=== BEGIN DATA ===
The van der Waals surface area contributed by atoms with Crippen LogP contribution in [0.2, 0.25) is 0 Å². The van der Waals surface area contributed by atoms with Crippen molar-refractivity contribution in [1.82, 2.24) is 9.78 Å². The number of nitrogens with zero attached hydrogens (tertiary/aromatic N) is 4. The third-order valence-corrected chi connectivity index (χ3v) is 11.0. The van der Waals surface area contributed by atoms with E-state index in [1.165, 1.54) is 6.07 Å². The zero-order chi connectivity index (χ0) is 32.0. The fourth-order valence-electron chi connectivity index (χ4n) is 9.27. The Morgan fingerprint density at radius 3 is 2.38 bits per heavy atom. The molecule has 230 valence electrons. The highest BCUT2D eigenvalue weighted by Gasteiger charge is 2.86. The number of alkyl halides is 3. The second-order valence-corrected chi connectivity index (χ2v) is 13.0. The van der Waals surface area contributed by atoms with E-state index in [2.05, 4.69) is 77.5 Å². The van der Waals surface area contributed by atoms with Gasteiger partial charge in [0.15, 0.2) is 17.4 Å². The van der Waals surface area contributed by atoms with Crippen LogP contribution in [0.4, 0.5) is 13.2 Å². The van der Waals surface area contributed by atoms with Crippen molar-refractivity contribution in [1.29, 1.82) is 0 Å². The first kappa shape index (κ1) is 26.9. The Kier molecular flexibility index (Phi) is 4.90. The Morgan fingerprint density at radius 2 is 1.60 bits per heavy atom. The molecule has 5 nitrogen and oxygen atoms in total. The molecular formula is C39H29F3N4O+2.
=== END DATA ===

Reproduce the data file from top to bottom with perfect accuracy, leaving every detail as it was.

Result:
The van der Waals surface area contributed by atoms with Crippen LogP contribution in [0.2, 0.25) is 0 Å². The van der Waals surface area contributed by atoms with Crippen molar-refractivity contribution in [1.82, 2.24) is 9.78 Å². The number of nitrogens with zero attached hydrogens (tertiary/aromatic N) is 4. The third-order valence-corrected chi connectivity index (χ3v) is 11.0. The van der Waals surface area contributed by atoms with E-state index in [1.165, 1.54) is 6.07 Å². The zero-order chi connectivity index (χ0) is 32.0. The fourth-order valence-electron chi connectivity index (χ4n) is 9.27. The Morgan fingerprint density at radius 3 is 2.38 bits per heavy atom. The molecule has 230 valence electrons. The highest BCUT2D eigenvalue weighted by Gasteiger charge is 2.86. The number of alkyl halides is 3. The second-order valence-corrected chi connectivity index (χ2v) is 13.0. The van der Waals surface area contributed by atoms with E-state index in [2.05, 4.69) is 77.5 Å². The van der Waals surface area contributed by atoms with Gasteiger partial charge in [0.15, 0.2) is 17.4 Å². The van der Waals surface area contributed by atoms with Crippen LogP contribution in [0.4, 0.5) is 13.2 Å². The van der Waals surface area contributed by atoms with Crippen molar-refractivity contribution in [1.29, 1.82) is 0 Å². The first kappa shape index (κ1) is 26.9. The Kier molecular flexibility index (Phi) is 4.90. The Morgan fingerprint density at radius 2 is 1.60 bits per heavy atom. The molecule has 5 nitrogen and oxygen atoms in total. The molecular formula is C39H29F3N4O+2.